Biman culls 30,000 chickens to stop deadly disease

Biman culled 30,000 chickens in its poultry farms in Savar last week for fears of a killer disease, which was identified as "Newcastle" or ranikhet Tuesday. Two state-run and as many private laboratories have separately confirmed the viral disease, which is highly contagious for chickens but has no record of harming humans. The government also sent samples to Thailand for a laboratory test. "We are convinced by the local laboratory test results.

bdnews24.com
Published : 20 March 2007, 01:56 PM
Updated : 20 March 2007, 01:56 PM
Naimul Haq
bdnews24.com Senior Correspondent
Dhaka, March 20 (bdnews24.com) – Biman culled 30,000 chickens in its poultry farms in Savar last week for fears of a killer disease, which was identified as "Newcastle" or
ranikhet
Tuesday.
Two state-run and as many private laboratories have separately confirmed the viral disease, which is highly contagious for chickens but has no record of harming humans. The government also sent samples to Thailand for a laboratory test.
"We are convinced by the local laboratory test results. To make the results internationally convincing, we have sent the samples to a foreign laboratory," a highly placed government source told bdnews24.com.
The laboratories are Bangladesh Livestock Research Institute and Central Disease Investigation Laboratory under the livestock department and BRAC Disease Diagnostic Laboratory and Advance Laboratory.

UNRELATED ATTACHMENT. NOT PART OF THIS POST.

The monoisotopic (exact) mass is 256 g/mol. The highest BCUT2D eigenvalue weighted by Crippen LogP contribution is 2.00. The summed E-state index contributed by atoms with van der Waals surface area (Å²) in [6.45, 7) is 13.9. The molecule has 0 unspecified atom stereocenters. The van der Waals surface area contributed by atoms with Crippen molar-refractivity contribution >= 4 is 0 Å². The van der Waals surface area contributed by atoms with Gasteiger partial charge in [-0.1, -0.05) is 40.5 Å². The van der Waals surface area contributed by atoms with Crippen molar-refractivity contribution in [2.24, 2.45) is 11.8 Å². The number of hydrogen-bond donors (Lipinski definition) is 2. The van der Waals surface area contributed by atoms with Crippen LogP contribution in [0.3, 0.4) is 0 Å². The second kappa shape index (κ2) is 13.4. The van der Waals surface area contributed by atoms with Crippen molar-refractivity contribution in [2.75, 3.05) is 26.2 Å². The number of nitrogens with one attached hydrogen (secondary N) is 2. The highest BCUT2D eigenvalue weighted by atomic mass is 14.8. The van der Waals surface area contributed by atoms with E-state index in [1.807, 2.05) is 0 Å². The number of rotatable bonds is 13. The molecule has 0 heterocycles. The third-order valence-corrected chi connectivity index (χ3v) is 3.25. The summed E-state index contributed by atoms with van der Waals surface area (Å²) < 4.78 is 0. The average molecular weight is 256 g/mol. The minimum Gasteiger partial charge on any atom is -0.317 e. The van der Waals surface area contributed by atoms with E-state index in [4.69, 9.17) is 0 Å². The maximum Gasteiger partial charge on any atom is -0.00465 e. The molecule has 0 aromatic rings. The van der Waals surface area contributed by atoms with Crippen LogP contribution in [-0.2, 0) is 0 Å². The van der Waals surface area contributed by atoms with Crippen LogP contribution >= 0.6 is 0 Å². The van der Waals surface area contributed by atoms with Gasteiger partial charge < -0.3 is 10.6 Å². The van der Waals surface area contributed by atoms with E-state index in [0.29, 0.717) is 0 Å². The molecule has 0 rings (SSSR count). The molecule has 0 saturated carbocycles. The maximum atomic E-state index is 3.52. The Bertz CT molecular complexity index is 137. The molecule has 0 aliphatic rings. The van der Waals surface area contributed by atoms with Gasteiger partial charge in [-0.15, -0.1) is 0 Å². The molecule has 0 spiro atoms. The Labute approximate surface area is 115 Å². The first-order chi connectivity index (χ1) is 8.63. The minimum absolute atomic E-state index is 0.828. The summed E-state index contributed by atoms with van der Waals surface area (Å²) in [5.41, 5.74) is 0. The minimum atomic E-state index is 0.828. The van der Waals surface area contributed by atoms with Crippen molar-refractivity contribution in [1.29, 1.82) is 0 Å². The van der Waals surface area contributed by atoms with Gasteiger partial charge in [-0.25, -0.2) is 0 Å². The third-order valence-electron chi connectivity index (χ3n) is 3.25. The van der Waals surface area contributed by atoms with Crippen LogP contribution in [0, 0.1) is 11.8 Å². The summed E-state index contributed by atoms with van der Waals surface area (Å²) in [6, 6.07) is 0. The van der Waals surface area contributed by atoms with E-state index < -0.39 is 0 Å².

Samples were taken from the affected chickens in the Biman Poultry Complex in Savar between February 22 and March 5.
Biman has decided to import poultry, vegetables and fruits for its catering services after output ground to a halt in the Biman farms sprawling over 225 bighas.
"We suspended output in our farms. The suspension will stay on until we get clearance from the Livestock Department," said a senior official with Biman Bangladesh Airlines.
The disease also affected 13 other private poultry farms in Kashimpur and Sreepur in Gazipur, not far from the Biman Poultry Complex.
But it was not immediately clear how many chickens have been affected.
"We have received reports from local laboratories which revealed that the chickens in the Biman poultry farm were infected by Newcastle disease," a senior Livestock Department official told bdnews24.com, asking not to be named.
Newcastle is a common disease among chickens, known to cause diarrhoea, gasping and coughing, drooping wings, dragging legs, twisting of heads and necks, depression, paralysis and swelling of the tissues around the eyes and in the neck.
"Parts of some poultry farms were affected by the disease. But it could not spread further as instant measures were taken," Moshiur Rahman, president of World's Poultry Science Association, Bangladesh Branch, told bdnews24.com.
A government official said private poultry farms that face the threat of the disease are Kazi, Tanni, Star Breeders, Maa, Samiya, Osman, Omega and Usha.
Kazi Farms general manager Osman Ali Khan however ruled out any attack of the disease in his farm. "There is no chance of the disease spreading to our farm," he said.
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